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  9. #8
    AKA: JrMiyagi

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    Thanks for the feedback!

    Yes optical digital signal on 5.1 is a lossy format. My statement above said that the sound coming from the digital link on the Sound Blaster is as good as the sound coming out of the analog connections on my motherboard sound card...both running to the same amp.

    I don't necessarily agree with the statement that "analog inputs on a digital amplifier always perform worse". You have to look at the total signal path.

    Optical:
    Sound Card: Optical Out --> TOSLINK --> Amp: Optical In --> Amp: DSP Process --> Amp: D/A --> Amp: Analog Amplifier

    Analog:
    Sound Card: DSP Process --> Sound Card: D/A --> Analog Cables --> Amp: Analog Amplifier

    Assuming "unnoticeable noise" in the Analog Cables (a valid assumption with good cables), the sound quality boils down to which D/A stage is better...the ones in the Amp or the ones in the Sound Card. The analog outputs fed into my 5.1 surround amplifier sound much, much better than the digital signal from the Sound Blaster (and the analog signals from my motherboard sound card.)

    My old Kenwood produces fantastic sound. (This unit is so old that the "high tech" video switching inputs are S-Video! Who remembers S-Video? Hehe)

    I tried just stereo and I cannot tell the difference between optical or analog. When I say it sounds better...it much more of a full surround sound experience...deeper low frequency, richer middle frequencies, and more crisp high frequencies.


    The while "journey" with this post was realizing that the optical output of my motherboard was only sending 5.1 data when movies where played...not for anything else in Windows. I got around this by running the analog cables from the motherboard.

    My hopes with the Sound Blaster card was that I would be able to output digital 5.1 surround data for all situations in Windows. This worked...and the sound quality was as good from the Sound Blaster optical as from my motherboard analog. This indicates that the D/A converter stages on my motherboard are "as good" as the D/A converter stage on my 20 year old Kenwood surround receiver.

    However...the analog sound out of the Sound Blaster is just incredible. By inference, the D/A converter stages on the Sound Blaster card are superior to the Kenwood receiver and the motherboard.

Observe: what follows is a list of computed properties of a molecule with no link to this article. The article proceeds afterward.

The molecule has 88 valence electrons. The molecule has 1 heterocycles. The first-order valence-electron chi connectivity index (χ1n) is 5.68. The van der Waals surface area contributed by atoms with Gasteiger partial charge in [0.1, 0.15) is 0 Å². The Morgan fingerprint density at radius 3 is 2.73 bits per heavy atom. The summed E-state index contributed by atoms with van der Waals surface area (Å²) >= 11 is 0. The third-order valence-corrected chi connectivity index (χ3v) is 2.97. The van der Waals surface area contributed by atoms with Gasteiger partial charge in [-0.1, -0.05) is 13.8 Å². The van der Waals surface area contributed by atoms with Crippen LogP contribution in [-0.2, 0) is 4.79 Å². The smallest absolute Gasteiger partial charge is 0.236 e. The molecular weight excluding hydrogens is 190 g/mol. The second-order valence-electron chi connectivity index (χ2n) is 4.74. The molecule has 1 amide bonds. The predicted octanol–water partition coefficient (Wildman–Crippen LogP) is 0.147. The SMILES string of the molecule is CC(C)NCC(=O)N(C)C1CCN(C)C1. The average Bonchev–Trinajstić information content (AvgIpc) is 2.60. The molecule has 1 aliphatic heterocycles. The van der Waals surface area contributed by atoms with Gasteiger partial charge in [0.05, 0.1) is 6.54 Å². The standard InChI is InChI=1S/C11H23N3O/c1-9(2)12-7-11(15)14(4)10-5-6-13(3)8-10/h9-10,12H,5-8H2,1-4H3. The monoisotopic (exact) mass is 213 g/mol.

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    Mother Board..| MSI X99S Gaming 7...................................| Gigabyte GA-Z87N-WIFI mITX
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  10. #9
    ∞ dBa Member NiHaoMike's Avatar
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    The "DAC" (Delta Sigma modulator) in a digital amplifier is never bypassed. At the end of the following page is a block diagram of a digital amplifier, with plenty of theory before it:
    http://www.beis.de/Elektronik/DeltaS...eltaSigma.html
    Note that the input to the Delta Sigma modulator can be either analog or digital, but the implementation (opamps vs. digital logic) is very different. It's pure digital if it's digital in and hybrid digital if it's analog in. (The latter has some of the benefits of a digital amplifier with native compatibility with analog equipment, but doesn't reach the ultimate SNR that can be achieved with a modern pure digital design.) While it's possible to make an amplifier that has both types of modulators and switches between them, I have never come across one. The usual way it's done is by adding ADCs for the legacy inputs, reusing the DSP logic used for equalization and effects.
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  11. #10
    AKA: JrMiyagi

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    I think we might be talking past each other here.

    I am not talking about the actual technology of the D/A converter (or DAC as it is sometimes called). A Delta-Sigma converter is just one type...there are also successive approximation, switched, etc. I am talking about the various amplifier / pre-amplifier circuits that are present around the D/A converters (and A/D converters for analog inputs like line-in and mic.)

    However, the most common used D/A technology in audio is the delta-sigma type due to it's low cost, high bit-depth, and built in anti-aliasing filters. Of course the trade off with this type of technology is, as always, group delay (i.e. how long it takes for a change in the digital input to appear on the analog output.)

    I would never use a delta-sigma type D/A or A/D in an application that was part of a real-time control loop...as the signal group delay could add to system instability...if the group delay is on the same order of magnitude as the fundamental responsive frequency of the item trying to be controlled.

    While I have never actually designed a PC sound card, I have designed numerous related systems over my career...in addition to my Master's Thesis. I put together a quick block diagram of what I was referring to:

    Name:  Basic Audio.jpg
Views: 25
Size:  94.6 KB

    This diagram is probably not 100% accurate, but it does represent a conceptual view of what is happening.

    As the audio quality with my system is the same when using the analog output of the motherboard sound vs. the optical TOSLINK of the Sound Blaster...this infers that the D/A converter in my Kenwood amp is at least as good as the D/A converter in the motherboard sound...as the main speaker amps are constant in both configurations.

    As the audio quality with my system is better when using the analog output vs. the optical TOSLINK of the Sound Blaster...this infers that the D/A converter in the Sound Blaster is superior to the D/A converter within my Kenwood amp...as the main speaker amps are constant in both configurations. This makes sense as this unit is 20 years old.

    (Note: the 5.1 audio digital optical format in the TOSLINK data is lossy, and could be contributing to some of this as well. I say TOSLINK to keep is simple...for me...as I always forget the official acronym used - hehe).